I know that’s a very dangerous area…

Doug Monroe:

No, no, no, no, no, that’s good. That’s all great. See, there is no wrong answer. This is an editorial statement again, but I wouldn’t have known what to say about worldview three or four years ago. Even though, even though I know you know a lot about worldview but you’re not in touch with…

Roscoe Brumback:

But I don’t know if I take any of that and really put it all into one ball and come up with a summary of that. I’ve just, it’s just a bunch of little shots.

Doug Monroe:

Yeah, right, exactly.

Roscoe Brumback:

Other than just expanding my view, seeing more people I’ve dealt with, a lot of different people in a lot of different areas. So, I just think the scope, I have a larger scope to deal with, you know, and that probably, you know, what would help me in the fact that I’ve got a pretty broad, you know, mix of different cultures. I’ve been around a lot of different cultures specifically through the Navy and mostly through playing rugby and playing the different teams that would come in on the Atlantic Fleet weapons training facility. So, we were meeting Germans and playing with, you know, rugby with them, partying with them.

Getting to know them, talking with them, English, Spanish, so and then I’ve been overseas, done a lot of work with the Japanese, you know, with automotive. So, I mean, my scope, the Northern Neck was very limited and what I knew about the world but it was a, it was a simplicity of the Northern Neck and a, just a nice, it’s just a calm, nice place. And a lot of the people, there’s a lot of people, least when I grew up in the Northern Neck. They seemed to be more of the same mind, now not being here in quite a while and being around the northern that can see now is developed, to me, it’s a lot of people that have moved in and changed it dramatically. There’s no, there is, there’s a core of some people that I see that I read on Facebook that they call it “you don’t know the river” and that are around that that really, you know, they still aspire to the Northern Neck.

The things that happen here and stuff like that. I don’t know, that, you know, I would say to tell you that there used to be more a one pulse, one heart amongst people. Maybe a little bit of separation between black and white, but at times it was pretty, everybody just seemed to sort of coexist together and there weren’t a lot of people from other areas, other states, other large cities that have come in to influence this place. The Northern Neck is sort of a melting pot now.

Roscoe Brumback:

More people got a handout. More people want something for nothing. I truly believe that I think the work ethic of a lot of our youth is eroding and I think that there’s a, I’m concerned with the fact that people are always, that a lot of people now just want to see how much they can get for doing nothing. And I think that’s been, I think that’s been involved that’s, you know, been on the forefront with the last elections.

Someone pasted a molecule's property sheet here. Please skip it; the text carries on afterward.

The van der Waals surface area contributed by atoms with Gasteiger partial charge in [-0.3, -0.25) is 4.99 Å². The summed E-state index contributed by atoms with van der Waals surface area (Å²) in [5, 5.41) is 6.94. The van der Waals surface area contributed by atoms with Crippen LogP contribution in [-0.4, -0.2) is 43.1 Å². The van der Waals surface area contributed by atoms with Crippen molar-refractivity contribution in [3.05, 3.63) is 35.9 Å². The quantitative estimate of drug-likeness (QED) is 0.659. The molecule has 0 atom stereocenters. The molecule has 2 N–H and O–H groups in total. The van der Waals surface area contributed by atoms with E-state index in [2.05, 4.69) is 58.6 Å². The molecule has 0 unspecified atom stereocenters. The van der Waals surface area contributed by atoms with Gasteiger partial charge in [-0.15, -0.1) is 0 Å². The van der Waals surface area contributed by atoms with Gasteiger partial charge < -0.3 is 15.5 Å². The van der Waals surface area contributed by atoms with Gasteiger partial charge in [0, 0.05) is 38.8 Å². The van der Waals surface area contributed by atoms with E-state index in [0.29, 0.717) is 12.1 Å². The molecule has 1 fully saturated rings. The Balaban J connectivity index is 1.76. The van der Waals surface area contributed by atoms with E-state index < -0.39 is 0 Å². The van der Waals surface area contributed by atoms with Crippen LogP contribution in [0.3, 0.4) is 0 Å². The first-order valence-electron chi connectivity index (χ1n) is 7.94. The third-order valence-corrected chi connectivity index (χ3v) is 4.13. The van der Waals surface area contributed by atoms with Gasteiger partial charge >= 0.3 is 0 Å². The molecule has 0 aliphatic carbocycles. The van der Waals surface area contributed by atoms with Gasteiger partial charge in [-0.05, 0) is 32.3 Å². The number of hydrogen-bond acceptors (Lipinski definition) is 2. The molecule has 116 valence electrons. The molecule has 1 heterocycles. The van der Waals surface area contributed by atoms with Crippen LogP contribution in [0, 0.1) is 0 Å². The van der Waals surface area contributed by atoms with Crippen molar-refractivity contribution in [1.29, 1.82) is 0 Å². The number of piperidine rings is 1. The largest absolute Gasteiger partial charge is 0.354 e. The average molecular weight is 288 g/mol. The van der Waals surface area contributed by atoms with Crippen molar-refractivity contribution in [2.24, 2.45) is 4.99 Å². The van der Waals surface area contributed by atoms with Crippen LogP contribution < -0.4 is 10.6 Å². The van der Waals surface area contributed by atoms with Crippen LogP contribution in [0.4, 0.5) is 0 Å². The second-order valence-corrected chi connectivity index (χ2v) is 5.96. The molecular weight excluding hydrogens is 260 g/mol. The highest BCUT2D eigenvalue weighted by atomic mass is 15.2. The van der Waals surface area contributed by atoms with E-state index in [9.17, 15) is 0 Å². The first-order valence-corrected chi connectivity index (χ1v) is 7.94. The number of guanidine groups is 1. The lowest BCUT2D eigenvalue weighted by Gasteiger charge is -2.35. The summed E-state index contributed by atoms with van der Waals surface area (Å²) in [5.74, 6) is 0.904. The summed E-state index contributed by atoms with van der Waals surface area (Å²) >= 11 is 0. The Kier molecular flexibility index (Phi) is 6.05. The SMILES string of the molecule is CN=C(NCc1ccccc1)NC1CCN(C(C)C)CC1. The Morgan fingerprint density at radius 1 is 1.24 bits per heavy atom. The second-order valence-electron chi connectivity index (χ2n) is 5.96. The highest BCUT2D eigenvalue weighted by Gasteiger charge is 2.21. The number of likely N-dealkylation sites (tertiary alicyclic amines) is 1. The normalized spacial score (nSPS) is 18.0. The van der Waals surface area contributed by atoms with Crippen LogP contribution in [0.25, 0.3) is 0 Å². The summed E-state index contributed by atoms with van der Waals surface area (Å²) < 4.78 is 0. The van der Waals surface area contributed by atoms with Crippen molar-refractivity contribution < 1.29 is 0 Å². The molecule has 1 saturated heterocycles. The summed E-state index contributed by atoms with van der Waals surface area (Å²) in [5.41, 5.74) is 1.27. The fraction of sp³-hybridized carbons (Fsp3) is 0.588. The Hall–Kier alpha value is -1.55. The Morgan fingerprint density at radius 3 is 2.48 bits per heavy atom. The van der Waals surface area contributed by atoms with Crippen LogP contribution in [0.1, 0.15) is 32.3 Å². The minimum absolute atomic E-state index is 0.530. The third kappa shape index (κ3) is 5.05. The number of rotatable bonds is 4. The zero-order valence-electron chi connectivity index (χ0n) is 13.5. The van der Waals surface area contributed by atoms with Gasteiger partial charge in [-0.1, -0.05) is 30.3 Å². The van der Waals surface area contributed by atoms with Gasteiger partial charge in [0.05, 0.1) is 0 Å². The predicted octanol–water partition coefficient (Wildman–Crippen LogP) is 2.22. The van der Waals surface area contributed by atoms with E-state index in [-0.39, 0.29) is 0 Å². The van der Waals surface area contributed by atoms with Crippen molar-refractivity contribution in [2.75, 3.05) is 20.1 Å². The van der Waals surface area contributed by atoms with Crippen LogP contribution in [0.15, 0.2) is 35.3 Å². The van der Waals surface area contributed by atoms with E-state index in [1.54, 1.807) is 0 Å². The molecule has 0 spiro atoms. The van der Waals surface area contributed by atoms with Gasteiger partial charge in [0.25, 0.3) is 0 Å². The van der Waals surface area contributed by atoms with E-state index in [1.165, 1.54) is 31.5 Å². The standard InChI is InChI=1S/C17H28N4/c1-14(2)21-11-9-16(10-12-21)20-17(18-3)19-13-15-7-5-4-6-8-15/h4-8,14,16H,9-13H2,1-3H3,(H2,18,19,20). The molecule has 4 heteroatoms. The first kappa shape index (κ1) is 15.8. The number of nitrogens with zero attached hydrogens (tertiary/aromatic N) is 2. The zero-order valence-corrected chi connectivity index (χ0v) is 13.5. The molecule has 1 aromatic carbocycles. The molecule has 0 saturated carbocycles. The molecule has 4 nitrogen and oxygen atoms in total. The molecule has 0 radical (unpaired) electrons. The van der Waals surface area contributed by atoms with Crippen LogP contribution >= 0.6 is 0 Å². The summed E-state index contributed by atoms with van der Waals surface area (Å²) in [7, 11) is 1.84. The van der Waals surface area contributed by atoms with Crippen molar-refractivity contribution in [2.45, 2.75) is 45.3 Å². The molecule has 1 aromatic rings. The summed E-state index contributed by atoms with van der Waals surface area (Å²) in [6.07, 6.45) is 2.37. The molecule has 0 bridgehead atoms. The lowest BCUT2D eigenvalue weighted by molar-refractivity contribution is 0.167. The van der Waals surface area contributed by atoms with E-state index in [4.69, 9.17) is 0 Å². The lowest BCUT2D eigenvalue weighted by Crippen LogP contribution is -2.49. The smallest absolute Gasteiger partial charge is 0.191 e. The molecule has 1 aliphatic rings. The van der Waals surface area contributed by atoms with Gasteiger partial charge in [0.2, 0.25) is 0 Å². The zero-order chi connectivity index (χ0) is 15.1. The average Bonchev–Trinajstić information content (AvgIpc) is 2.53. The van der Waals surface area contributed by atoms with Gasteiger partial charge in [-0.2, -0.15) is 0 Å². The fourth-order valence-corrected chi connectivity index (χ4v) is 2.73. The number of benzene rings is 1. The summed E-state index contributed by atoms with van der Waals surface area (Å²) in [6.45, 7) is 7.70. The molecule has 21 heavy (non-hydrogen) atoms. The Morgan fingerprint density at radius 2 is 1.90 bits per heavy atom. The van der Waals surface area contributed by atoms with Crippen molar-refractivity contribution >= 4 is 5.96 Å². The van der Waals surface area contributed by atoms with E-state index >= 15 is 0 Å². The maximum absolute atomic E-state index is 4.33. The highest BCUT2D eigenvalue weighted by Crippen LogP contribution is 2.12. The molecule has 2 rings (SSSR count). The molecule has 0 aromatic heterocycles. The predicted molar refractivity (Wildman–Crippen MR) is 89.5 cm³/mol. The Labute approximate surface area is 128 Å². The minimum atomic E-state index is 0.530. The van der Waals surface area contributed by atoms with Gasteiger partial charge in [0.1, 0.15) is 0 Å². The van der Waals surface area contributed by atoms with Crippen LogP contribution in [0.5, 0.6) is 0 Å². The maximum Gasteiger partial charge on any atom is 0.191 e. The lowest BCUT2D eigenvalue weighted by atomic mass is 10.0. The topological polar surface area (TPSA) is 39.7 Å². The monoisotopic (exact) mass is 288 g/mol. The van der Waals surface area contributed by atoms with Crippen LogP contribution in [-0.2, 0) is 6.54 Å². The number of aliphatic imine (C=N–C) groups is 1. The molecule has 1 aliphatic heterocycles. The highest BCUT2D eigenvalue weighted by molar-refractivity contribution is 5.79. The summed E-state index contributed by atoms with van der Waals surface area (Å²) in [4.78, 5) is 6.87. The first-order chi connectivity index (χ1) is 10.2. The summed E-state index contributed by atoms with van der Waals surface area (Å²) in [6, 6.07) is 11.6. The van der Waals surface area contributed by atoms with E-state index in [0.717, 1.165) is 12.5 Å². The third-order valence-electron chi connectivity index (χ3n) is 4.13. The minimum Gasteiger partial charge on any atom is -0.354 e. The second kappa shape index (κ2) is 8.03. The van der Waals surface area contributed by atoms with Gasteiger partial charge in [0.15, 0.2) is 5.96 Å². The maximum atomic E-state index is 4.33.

This one coming up, you know, people are, people want to see, you have people at McDonald’s that want, you know, fifteen dollars an hour to do burgers and things like that. I mean, it’s getting a little, getting a little out there.

Roscoe Brumback:

I mean, the number one thing that’s ever happened in my life was marrying Margie. That transcends, you know, everything, that’s the number one. My kids, you know, having them and, you know, they’re all grown up now and, you know, so I mean some, probably those, you know, those are the two biggest. I mean, that’s what drives most people’s lives. Their wife and children and, I mean, that that’s what’s always driven me.

Roscoe Brumback:

Well, in regard to marriage, I’ve tried it a few times I think it is a needed institution and I think it’s a good thing. I think you need to be with the right person. I think you should enter into it and not so young. I think entering in my case, getting married too young, I was too immature, I was not ready to be married and I was changing all the time. And I think, I think you’re always changing through life, but I think up until a certain point people don’t change together, they change separately and younger as they grow. As you get older and develop a longer-term marriage, I’m not saying that you’d necessarily change together, but you do more together than apart and a lot of things, you’re more, and I think, as a marriage matures which mine is just starting to, you know, only being 16 years I’m starting to find, you know, the really, the really good parts of the quote “institution.”